By Tom Paulu / The Daily News
Joe Schierscher’s Labrador, Dash, flushed a pheasant hiding in roadside brush.
A couple of quick pops from Schierscher’s shotgun brought down the bird, and man and dog braved the Woodland Bottoms thicket to retrieve it.
For such opportunities, hunters can thank the Washington Department of Fish and Wildlife’s pheasant farm, which raises 45,000 birds every year, and a flock of volunteers who distribute the birds to hunting sites.
Game Farm Busy During Hunting Season
Though pheasants reproduce naturally in Eastern Washington, the springs are too wet west of the Cascades for the chicks to survive.
Pheasants for hunters west of the mountains are raised at the Bob Oke Game Farm, a 220-acre spread a few blocks from Centralia High School.
The facility, named for a late state senator, is the WDFW’s only pheasant hatchery in the state.
This time of year, it’s a feathered flurry of activity, with about 4,500 birds getting trucked to release sites every week.
“I only have to raise 40,000 birds to release,” game farm manager Chris White said with a sense of resignation.
For broodstock, White keeps about 2,000 birds, representing a cross between ring-necked and Manchurian pheasants.
The chicks hatch from March to early June. Workers pick up the eggs twice a day, “to get them cleaned up and set right,” White said.
Hens can lay anywhere from 30 to 60 eggs per season, depending on their nutrition and how much natural light there is. The eggs spend three weeks in squat hatchery buildings, which are heated to 100 degrees F.
More than 90 percent of the eggs hatch successfully, White said. When the chicks are strong enough, they’re allowed to run outside.
Unlike huge industrial barns that mass-produce chickens and turkeys, “our birds are always outside,” he added.
The pheasants fatten up in 100-by-600-foot netted areas, where they can eat to their little beaks’ content. “They’re never allowed to run out of food,” White said. Breakfast, lunch and dinner are wheat with no chemicals or antibiotics added. “It’s natural — all organic.”
Six hundred pheasants peck and strut in each of the 54 pens. On a recent rainy afternoon, the birds were agitated. “They can feel the weather changing,” White said. “They’re active and dancing around.”
The intruding human visitors sent the pheasants flapping to the other end of one pen.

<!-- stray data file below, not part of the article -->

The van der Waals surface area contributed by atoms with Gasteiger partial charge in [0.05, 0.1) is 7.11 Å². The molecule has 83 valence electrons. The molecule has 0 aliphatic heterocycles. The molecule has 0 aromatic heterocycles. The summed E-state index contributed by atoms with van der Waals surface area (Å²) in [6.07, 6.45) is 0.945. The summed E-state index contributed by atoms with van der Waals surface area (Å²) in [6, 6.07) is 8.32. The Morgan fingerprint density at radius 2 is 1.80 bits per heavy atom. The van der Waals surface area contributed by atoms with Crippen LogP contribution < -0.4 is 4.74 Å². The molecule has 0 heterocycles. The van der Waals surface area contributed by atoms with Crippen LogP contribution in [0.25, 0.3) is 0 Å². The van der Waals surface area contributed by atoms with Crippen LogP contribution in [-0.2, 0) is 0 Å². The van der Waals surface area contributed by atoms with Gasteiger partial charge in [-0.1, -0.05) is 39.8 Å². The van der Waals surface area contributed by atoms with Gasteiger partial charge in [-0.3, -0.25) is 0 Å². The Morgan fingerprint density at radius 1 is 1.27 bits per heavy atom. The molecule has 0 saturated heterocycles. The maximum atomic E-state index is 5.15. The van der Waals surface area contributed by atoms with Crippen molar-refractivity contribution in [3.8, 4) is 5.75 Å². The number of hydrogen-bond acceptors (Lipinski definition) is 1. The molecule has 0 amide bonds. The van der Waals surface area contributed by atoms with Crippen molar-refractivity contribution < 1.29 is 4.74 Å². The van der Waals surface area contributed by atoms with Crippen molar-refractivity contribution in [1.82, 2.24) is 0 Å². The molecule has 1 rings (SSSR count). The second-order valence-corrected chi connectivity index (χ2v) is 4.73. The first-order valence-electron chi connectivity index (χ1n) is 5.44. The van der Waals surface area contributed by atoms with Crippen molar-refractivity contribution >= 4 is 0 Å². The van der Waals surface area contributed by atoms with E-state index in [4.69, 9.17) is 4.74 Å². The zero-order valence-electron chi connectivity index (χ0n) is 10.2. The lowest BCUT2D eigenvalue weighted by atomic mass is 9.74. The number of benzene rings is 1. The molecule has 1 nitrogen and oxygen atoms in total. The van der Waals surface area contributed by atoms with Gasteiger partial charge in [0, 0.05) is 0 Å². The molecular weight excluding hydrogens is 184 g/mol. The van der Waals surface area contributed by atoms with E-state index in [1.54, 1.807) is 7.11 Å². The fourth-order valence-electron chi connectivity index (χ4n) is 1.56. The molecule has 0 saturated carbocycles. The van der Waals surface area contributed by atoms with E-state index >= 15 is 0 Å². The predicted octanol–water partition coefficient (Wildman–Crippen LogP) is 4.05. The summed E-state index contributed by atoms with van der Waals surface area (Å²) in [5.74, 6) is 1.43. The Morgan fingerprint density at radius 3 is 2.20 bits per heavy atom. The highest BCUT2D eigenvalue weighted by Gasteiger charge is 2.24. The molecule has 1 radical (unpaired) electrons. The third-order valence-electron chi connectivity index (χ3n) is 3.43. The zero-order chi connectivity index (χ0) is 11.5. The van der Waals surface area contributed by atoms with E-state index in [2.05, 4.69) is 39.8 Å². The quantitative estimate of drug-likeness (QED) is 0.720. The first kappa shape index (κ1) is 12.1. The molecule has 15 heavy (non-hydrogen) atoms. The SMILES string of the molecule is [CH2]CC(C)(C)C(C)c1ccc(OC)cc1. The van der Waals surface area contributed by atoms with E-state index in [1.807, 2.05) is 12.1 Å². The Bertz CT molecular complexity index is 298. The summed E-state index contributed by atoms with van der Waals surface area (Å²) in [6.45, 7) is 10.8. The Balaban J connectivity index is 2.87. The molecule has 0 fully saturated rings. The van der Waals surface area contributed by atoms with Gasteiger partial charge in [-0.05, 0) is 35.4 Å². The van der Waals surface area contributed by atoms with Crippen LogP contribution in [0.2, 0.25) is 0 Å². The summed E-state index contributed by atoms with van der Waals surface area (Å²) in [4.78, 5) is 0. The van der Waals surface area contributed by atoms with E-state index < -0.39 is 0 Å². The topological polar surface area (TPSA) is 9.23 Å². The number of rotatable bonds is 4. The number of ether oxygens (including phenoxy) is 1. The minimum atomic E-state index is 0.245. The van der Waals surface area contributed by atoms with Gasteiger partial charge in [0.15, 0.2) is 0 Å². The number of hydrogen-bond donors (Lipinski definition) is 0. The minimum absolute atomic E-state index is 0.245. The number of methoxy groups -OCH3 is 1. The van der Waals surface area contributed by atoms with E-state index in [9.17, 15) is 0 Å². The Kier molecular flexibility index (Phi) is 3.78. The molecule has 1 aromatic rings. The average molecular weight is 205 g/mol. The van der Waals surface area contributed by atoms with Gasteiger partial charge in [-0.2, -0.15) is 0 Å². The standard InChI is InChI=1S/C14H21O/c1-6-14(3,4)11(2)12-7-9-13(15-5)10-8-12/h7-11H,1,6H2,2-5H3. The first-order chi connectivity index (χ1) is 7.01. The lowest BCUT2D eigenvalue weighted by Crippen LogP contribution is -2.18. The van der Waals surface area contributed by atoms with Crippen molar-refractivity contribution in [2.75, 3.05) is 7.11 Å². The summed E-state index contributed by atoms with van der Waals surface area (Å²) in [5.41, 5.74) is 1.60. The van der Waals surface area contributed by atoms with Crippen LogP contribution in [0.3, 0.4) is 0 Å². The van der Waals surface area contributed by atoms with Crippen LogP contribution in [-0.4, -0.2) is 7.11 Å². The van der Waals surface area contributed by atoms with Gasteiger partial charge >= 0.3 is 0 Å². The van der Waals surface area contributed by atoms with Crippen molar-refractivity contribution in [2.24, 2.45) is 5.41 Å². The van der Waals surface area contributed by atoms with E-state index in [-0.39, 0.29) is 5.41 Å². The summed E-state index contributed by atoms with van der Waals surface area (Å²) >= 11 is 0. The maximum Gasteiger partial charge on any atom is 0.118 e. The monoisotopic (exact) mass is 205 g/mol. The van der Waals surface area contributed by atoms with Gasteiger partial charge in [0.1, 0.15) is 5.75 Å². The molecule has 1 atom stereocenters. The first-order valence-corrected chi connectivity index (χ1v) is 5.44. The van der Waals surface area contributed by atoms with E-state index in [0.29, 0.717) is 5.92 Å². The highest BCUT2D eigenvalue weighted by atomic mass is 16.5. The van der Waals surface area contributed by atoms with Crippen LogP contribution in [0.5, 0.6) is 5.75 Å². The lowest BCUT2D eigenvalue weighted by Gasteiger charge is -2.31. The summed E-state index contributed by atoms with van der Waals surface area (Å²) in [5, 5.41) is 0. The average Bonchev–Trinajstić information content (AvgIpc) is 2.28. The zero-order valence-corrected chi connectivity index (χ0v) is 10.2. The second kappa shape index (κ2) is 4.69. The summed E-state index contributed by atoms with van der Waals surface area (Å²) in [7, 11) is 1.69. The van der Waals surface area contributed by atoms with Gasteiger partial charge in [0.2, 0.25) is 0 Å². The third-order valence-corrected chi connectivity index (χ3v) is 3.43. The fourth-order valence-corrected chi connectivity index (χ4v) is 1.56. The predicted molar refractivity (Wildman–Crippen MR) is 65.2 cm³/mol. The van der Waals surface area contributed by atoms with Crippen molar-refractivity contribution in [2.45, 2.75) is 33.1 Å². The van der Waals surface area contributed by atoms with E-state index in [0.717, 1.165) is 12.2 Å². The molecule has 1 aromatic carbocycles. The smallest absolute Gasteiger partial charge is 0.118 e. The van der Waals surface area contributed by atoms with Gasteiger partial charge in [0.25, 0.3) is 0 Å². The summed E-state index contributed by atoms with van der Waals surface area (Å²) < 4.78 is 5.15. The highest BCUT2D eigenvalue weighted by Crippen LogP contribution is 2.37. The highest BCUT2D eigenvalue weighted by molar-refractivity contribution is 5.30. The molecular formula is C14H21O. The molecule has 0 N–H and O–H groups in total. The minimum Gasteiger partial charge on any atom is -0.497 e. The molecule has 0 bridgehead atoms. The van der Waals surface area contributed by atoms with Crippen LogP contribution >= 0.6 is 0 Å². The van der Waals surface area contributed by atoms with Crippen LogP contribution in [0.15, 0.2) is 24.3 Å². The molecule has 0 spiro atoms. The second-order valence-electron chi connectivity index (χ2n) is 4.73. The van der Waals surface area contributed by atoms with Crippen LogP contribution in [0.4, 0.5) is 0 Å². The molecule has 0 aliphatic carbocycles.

However, a red-tailed hawk that landed atop a net and looked hungrily at the feast of birds had to leave with empty talons.
Nets at the farm enclose 36 acres of pens. A perimeter fence keeps out neighborhood cats, dogs and coyotes. “We protect the pheasants about as well as you can,” White said.
The pheasants spend about 24 weeks in the pens, eating, growing fat and putting on feathers. Then their life of leisure is over.
On distribution days, farm workers holding sections of fence herd the birds into a dark enclosure. Like cats, pheasants aren’t easily herded — they have to be scooped up by hand and stuck in plastic kennels.
As many as 2,000 birds are trucked out in a day.
“It all depends on weather and whether I can count right or not,” White said. “People think counting pheasants is easy but when you get 2,000 of them little buggers in one spot …”
“The pheasant farm has a huge volunteer base,” White said.
About 50 members of the Vancouver Wildlife League take turns for the twice-a-week transporting of birds to the Woodland Bottoms and two release sites near Vancouver.
When the birds are released, “for the most part, they look like, ‘Where in the hell am I?’” said Larry Snyder, president of the Vancouver Wildlife League.
At Woodland, the larger release each week is close to 240 birds on Fridays, Snyder said. About 1,200 birds will be released at Woodland this season.
“We always have a big release the day before Thanksgiving,” Snyder said. “That’s the last day we release birds.”
Only One Release Site in Cowlitz County
On Wednesday, Schierscher, who lives in Longview, was one of a dozen hunters at the Woodland Bottoms site.
After he shot a pheasant, he and Dash spent several minutes crashing through a thicket along the railroad tracks.
“Find him! Dead bird!” Schierscher called. Finally, he praised Dash with “Good! Good!” and Schierscher emerged from the thicket covered with sweat and scratches.
“I should have limited today,” he said. “We put up three birds.”
“It’s fun,” Schierscher said, though he hunts pheasants locally mostly to give his dogs a workout. “I’d much rather go east of the mountains for chukar,” he said.
Another hunter who didn’t give his name said the Bottoms hunting area can be dangerous because hunters approach from both sides of a field.
“You just have to be safety-conscious,” the hunter said.
White estimated that 40 hunters tried their luck at the Woodland Bottoms on opening day.
At 270 acres, it’s one of the smaller release sites in the state, said WDFW upland game manager Mick Cope.
Though hunters get most of the birds released, some of them fly up the nearby Lewis River, White said. “There are birds all over there,” he said.
Until around 2000, pheasants were released at two sites near Silver Lake, but Weyerhaeuser closed access to the land.
White said the WDFW is looking for another release site in Cowlitz County, to spread out hunting pressure.
“Part of the big picture of the pheasant program is you can raise all the birds you want, but if you don’t have sites, you have issues,” he said.